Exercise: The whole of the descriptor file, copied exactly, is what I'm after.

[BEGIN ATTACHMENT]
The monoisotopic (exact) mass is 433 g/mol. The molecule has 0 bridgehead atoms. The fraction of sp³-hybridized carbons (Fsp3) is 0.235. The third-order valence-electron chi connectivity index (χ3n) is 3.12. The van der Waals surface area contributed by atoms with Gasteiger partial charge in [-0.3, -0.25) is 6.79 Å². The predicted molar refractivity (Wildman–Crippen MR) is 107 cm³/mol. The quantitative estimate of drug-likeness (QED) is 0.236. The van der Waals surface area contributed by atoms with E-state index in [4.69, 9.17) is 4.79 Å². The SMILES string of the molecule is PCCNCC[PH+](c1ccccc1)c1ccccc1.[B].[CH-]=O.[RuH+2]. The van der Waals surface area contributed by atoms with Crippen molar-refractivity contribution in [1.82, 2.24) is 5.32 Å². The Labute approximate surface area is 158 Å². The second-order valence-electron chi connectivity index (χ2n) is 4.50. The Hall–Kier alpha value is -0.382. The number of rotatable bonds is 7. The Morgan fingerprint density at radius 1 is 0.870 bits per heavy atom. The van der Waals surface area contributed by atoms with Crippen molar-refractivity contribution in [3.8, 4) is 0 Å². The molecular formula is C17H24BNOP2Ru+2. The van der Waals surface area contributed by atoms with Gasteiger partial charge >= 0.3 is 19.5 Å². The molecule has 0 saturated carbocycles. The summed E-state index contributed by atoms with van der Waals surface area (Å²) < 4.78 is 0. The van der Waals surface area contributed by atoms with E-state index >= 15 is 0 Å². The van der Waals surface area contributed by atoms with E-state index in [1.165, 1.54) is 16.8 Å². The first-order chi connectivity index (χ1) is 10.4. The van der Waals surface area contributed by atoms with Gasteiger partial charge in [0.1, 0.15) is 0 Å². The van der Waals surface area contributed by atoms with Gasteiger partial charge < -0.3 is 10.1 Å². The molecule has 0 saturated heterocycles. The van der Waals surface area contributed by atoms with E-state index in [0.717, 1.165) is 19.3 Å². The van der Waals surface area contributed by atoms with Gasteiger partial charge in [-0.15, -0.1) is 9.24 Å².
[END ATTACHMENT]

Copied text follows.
The monoisotopic (exact) mass is 433 g/mol. The molecule has 0 bridgehead atoms. The fraction of sp³-hybridized carbons (Fsp3) is 0.235. The third-order valence-electron chi connectivity index (χ3n) is 3.12. The van der Waals surface area contributed by atoms with Gasteiger partial charge in [-0.3, -0.25) is 6.79 Å². The predicted molar refractivity (Wildman–Crippen MR) is 107 cm³/mol. The quantitative estimate of drug-likeness (QED) is 0.236. The van der Waals surface area contributed by atoms with E-state index in [4.69, 9.17) is 4.79 Å². The SMILES string of the molecule is PCCNCC[PH+](c1ccccc1)c1ccccc1.[B].[CH-]=O.[RuH+2]. The van der Waals surface area contributed by atoms with Crippen molar-refractivity contribution in [1.82, 2.24) is 5.32 Å². The Labute approximate surface area is 158 Å². The second-order valence-electron chi connectivity index (χ2n) is 4.50. The Hall–Kier alpha value is -0.382. The number of rotatable bonds is 7. The Morgan fingerprint density at radius 1 is 0.870 bits per heavy atom. The van der Waals surface area contributed by atoms with Crippen molar-refractivity contribution in [3.8, 4) is 0 Å². The molecular formula is C17H24BNOP2Ru+2. The van der Waals surface area contributed by atoms with Gasteiger partial charge >= 0.3 is 19.5 Å². The molecule has 0 saturated carbocycles. The summed E-state index contributed by atoms with van der Waals surface area (Å²) < 4.78 is 0. The van der Waals surface area contributed by atoms with E-state index >= 15 is 0 Å². The van der Waals surface area contributed by atoms with E-state index in [1.165, 1.54) is 16.8 Å². The first-order chi connectivity index (χ1) is 10.4. The van der Waals surface area contributed by atoms with Gasteiger partial charge in [0.1, 0.15) is 0 Å². The van der Waals surface area contributed by atoms with Gasteiger partial charge < -0.3 is 10.1 Å². The molecule has 0 saturated heterocycles. The van der Waals surface area contributed by atoms with E-state index in [0.717, 1.165) is 19.3 Å². The van der Waals surface area contributed by atoms with Gasteiger partial charge in [-0.15, -0.1) is 9.24 Å².